Readers’ Understanding of Temporary Restraining Orders enforced in Domestic Violence Cases: an Empirical Study

The purpose of this study was to explore how ordinary readers comprehend the language in Temporary Restraining Orders (TRO”s) recently used by the State of Colorado in its efforts to curb domestic violence.

A common courtroom defence for violating TROs is the defendant”s claim that he or she “didn”t know” the order restricted certain actions (such as contacting the complainant through a family member or friend), or otherwise did not comprehend the language of the TRO form. While judges and members of the Colorado bar have been asked to review the current TRO forms and to make suggestions for improving their clarity (i.e., thus constituting an “expert-only” test audience), no independent comprehension tests of the TRO forms on a population of ordinary, non-legally trained readers has taken place. Indeed, though the texts of the Colorado TROs we examine attempt to be exhaustive in identifying prohibited actions, the prohibitions are conveyed in very broad language, and obviously not all prohibited actions or scenarios can be listed on a two page form. Persons served the form therefore are expected to make accurate inferences about actions which, though not explicitly described or listed in writing, are nevertheless ones that courts and complainants seek to prevent.

To investigate ordinary readers” ability to correctly draw these inferences and apply them to actual situations, we have collected both “scenario” comprehension data and concurrent think-aloud data. Our results suggest that ordinary readers have quite specific difficulties in extending the broad TRO terms regarding permissible “contact” between parties to concrete situations, and that some of these difficulties may be gender based.

Michael Walsh, University of Sydney

Transcripts and traditions: Problems in recording land claim proceedings in Northern Australia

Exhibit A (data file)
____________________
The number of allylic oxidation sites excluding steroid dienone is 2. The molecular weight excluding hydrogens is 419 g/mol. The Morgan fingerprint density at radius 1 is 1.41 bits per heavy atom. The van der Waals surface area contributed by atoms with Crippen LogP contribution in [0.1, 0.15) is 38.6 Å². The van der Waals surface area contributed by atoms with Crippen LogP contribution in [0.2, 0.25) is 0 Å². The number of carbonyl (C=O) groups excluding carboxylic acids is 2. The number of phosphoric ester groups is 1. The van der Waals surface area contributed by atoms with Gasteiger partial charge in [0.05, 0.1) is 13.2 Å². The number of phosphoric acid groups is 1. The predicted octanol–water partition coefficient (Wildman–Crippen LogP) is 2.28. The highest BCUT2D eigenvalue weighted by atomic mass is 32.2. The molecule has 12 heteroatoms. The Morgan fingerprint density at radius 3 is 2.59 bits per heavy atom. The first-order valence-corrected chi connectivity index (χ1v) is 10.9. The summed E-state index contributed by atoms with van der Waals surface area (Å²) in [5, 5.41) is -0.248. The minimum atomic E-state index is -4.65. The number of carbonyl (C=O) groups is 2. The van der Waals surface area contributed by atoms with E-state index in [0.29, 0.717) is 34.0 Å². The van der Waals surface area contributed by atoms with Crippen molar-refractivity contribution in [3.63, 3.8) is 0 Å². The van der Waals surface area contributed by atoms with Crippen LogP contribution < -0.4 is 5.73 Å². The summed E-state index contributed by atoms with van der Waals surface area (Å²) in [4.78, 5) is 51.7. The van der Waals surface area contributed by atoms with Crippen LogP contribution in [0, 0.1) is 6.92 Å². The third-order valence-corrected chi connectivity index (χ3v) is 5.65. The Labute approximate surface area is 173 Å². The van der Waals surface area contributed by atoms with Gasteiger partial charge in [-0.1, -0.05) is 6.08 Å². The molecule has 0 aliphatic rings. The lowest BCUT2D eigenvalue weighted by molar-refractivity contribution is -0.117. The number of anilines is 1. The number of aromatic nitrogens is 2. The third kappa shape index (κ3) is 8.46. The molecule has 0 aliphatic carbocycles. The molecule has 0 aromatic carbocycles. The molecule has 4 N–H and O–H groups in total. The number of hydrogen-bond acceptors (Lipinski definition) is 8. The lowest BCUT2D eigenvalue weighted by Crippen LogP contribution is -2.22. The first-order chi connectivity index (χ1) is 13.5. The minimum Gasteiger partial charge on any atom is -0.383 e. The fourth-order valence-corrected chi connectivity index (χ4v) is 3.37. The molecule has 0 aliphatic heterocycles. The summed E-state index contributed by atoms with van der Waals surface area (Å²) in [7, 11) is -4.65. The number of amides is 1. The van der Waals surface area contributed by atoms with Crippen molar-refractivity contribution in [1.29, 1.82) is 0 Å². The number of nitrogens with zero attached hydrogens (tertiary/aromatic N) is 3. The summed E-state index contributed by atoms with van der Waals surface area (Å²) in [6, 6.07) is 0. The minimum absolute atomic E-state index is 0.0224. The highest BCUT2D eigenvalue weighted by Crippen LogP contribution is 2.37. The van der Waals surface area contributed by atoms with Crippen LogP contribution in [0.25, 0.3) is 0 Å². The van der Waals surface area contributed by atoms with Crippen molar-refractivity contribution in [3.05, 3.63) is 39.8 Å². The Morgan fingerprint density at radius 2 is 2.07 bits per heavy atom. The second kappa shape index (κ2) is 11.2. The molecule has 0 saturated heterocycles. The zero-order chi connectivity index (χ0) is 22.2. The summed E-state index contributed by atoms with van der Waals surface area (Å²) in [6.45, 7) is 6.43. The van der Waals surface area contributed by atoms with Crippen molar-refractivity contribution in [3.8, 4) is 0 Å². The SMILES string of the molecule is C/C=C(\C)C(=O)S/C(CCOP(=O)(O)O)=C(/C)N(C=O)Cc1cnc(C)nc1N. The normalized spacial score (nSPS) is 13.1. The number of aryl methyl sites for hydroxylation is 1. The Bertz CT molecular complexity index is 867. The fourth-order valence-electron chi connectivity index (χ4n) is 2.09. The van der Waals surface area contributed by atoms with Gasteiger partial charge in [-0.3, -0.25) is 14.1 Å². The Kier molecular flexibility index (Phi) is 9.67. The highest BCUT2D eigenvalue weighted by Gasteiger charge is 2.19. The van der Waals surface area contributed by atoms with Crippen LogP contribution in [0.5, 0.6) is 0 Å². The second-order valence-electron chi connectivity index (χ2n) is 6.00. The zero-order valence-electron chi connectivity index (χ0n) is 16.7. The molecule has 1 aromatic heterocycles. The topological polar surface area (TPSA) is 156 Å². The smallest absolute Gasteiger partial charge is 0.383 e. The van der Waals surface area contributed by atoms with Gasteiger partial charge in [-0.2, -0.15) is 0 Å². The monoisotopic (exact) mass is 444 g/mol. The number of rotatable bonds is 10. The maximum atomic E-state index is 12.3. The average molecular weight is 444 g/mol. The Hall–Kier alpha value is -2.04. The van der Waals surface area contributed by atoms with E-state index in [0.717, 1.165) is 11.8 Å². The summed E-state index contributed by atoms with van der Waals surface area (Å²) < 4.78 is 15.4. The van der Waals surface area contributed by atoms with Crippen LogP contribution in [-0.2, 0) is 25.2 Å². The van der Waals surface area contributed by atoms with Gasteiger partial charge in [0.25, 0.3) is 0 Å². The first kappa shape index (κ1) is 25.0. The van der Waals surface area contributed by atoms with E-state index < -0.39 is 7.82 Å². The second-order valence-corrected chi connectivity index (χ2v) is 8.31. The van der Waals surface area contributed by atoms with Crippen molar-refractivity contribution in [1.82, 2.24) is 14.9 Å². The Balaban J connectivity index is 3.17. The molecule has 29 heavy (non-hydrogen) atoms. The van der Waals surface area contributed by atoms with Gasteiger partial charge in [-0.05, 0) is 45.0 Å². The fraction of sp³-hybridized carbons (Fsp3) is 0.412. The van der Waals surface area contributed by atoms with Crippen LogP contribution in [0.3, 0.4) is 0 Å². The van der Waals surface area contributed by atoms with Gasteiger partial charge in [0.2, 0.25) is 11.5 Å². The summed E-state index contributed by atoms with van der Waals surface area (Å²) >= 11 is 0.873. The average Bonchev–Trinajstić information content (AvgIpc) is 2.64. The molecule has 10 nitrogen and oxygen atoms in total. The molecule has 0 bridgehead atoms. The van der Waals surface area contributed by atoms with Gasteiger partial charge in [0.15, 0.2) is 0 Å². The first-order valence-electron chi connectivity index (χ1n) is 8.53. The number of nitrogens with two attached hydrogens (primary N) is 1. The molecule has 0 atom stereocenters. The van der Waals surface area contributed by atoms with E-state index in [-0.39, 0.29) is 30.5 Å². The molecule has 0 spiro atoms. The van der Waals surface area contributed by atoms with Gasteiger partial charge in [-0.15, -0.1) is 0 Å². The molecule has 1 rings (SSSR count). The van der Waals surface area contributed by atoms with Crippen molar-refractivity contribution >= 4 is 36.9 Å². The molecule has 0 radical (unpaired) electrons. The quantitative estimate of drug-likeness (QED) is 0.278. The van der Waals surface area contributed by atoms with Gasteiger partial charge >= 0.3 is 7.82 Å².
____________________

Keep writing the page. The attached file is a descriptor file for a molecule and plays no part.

This presentation will detail some of the inadequacies of the transcripts of Aboriginal land claim proceedings in the Northern Territory. It will be shown that land claim proceedings rely on a partnership of Aborigines, lawyers and anthropologists in which there are many opportunities for misunderstanding. Some transcript “repair” can be carried out immediately (by, for instance, rephrasing a question to a witness) but much of the transcript is produced by people unfamiliar with the situation at the time of recording and physically far removed from it. Some transcript inaccuracies result from the difficult recording circumstances since much of the evidence is collected on site visits so that there is not only background noise but a degree of informality that would rarely be tolerated in a courtroom. But the more interesting problems arise because of the range of expectations brought to the land claim proceedings by the range of players: Aborigines, lawyers and anthropologists. A detailed examination of the transcript reveals how these differing expectations are reflected in the language used.

Weiping Wu, Center for Applied Linguistics, Washington

Language and law: A data approach to linguistic issues in the legal field

As an academic discipline, the study of language and law seems to have come of age after more than a decade of growing. Now that there is the organization (IAFL), the journal (JIAFL) and the fairly regular conference on the international level, the grope for a systematic approach, even if just for the benefit of those who are interested but are not yet “in”, would be worthwhile.

Described in this paper is a data-approach in studying linguistic issues in the legal field. Among the few systematic studies of issues in language and law, Levi”s categories in her bibliography provides a fairly comprehensive view of the field from a linguistic perspective. Since the field by definition involves both linguistics and the law, it is also conceivable that one can approach the same issues as seen from the eye of law, though we are still waiting to see a systematic approach from the legal perspective to the field comparable to Levi”s approach.

The data-approach as described in this paper offers an alternative to studies of languages problems in the legal field and provide a relatively easy access to this complicated field of study. Such an approach divides the field into three parts according to the data being analyzed, which is broadly defined as the object of research. Thus we have written data, which includes the study of written language for legal purposes in terms of its comprehensibility, clarity and style; spoken data, which includes any oral communication in the legal process, presentations by attorneys, witnesses and judges, conversations presented as evidence in court, and so on; and bilingual data, which covers the special area at which two or more languages intersect in a legal setting. It is due to the special complications involved in dealing with bilingual data in legal issues that one single category, bilingual data, is set aside, and not merely for the convenience of categorization.

Compared with the open-ended lists in the linguistic and the legal approaches, the data-approach offers more closure because all issues can be put under one of the three categories. Important studies in each division, as well as other pros and cons of such an approach, will also be discussed in this paper.